The bare bones of story of Adam and Eve is universally known. God made Adam. God fashioned Eve from Adam’s rib. Adam and Eve lived in the garden of Eden along with the rest of creation, eating fruits and nuts. Two trees were in the garden along with the rest of the vegetation: the tree of life and the tree of the knowledge of good and evil. They had one “don’t” in the few things God ordered them–don’t eat of that second tree.
Put this in the hands of master story-teller Tosca Lee, and suddenly it comes alive. She plays with what life might’ve been like in the garden, takes a stab at the reason the two violated God’s law, she presents what might have happened after they were evicted from the garden. She covers over six hundred years of Eve’s life in 364 pages. She did an amazing amount of research for something that seems beyond research, and she presented a story that, in her signature style, is feasible.
Her ability to make unsympathetic characters sympathetic (like Lucian, in Demon: a Memoir) and present realistic, feasible scenarios, like in Havah, is the primary reason I’m scared to touch her most recent: Iscariot: a Novel of Judas. I have no desire to feel sorry for that man.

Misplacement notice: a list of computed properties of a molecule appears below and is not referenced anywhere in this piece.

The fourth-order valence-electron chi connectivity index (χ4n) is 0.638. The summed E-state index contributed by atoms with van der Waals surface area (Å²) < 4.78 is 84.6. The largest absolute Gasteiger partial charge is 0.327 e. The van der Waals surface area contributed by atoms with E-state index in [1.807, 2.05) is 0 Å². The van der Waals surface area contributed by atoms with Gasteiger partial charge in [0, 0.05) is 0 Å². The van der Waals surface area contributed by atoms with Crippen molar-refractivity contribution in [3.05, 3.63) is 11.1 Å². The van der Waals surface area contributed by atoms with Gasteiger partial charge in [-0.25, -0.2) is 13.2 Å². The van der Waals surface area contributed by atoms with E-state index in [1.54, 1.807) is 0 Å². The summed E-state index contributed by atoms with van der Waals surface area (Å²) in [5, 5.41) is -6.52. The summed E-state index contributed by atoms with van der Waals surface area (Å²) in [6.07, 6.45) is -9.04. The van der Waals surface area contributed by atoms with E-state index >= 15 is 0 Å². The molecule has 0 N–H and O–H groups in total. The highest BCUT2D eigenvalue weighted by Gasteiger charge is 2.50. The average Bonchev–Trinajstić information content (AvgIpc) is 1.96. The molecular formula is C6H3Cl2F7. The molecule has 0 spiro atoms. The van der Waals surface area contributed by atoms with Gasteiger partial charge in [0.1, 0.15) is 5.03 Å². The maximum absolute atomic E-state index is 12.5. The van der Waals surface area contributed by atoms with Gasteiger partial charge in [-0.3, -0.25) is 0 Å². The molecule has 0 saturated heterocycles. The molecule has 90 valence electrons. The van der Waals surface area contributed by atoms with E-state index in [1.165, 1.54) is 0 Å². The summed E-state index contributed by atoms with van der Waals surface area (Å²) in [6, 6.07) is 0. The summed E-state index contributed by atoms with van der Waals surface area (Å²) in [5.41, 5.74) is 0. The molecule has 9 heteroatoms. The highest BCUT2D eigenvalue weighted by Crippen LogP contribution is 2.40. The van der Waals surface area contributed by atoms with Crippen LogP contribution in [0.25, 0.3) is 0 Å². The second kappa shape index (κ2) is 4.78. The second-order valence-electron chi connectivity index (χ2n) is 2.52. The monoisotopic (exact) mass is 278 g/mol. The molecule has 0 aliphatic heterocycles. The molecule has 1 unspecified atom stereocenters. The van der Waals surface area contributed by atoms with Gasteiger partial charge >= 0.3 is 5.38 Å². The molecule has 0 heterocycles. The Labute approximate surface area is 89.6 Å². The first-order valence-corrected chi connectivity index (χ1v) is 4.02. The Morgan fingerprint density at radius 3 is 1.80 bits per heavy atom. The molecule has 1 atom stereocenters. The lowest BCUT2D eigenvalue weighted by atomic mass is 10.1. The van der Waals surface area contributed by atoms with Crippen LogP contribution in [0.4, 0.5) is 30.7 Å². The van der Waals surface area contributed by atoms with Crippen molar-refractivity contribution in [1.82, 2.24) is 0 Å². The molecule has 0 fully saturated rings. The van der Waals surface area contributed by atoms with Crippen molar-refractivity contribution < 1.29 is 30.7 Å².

In Havah, Tosca addresses two questions throughout the book: “What if” and “How.” She said in her ACFW class in Indianapolis last year that the one question starting all this was, “What if you loved the man in your life because he was the only one on Earth?” There were several other “what-if” questions addressed too, along with the “hows” of how did they discover to make linen? How did they learn to work sheep’s wool? How did they learn to cook? Remember, Adam and Eve were the first to do absolutely everything.
If I had to pick one thing I really loved about the book, it would be Eve’s character arc–and there is a definite arc, from creation to her death over 600 years later. If you read this, study the changes made in her personality. I think you’ll agree with me.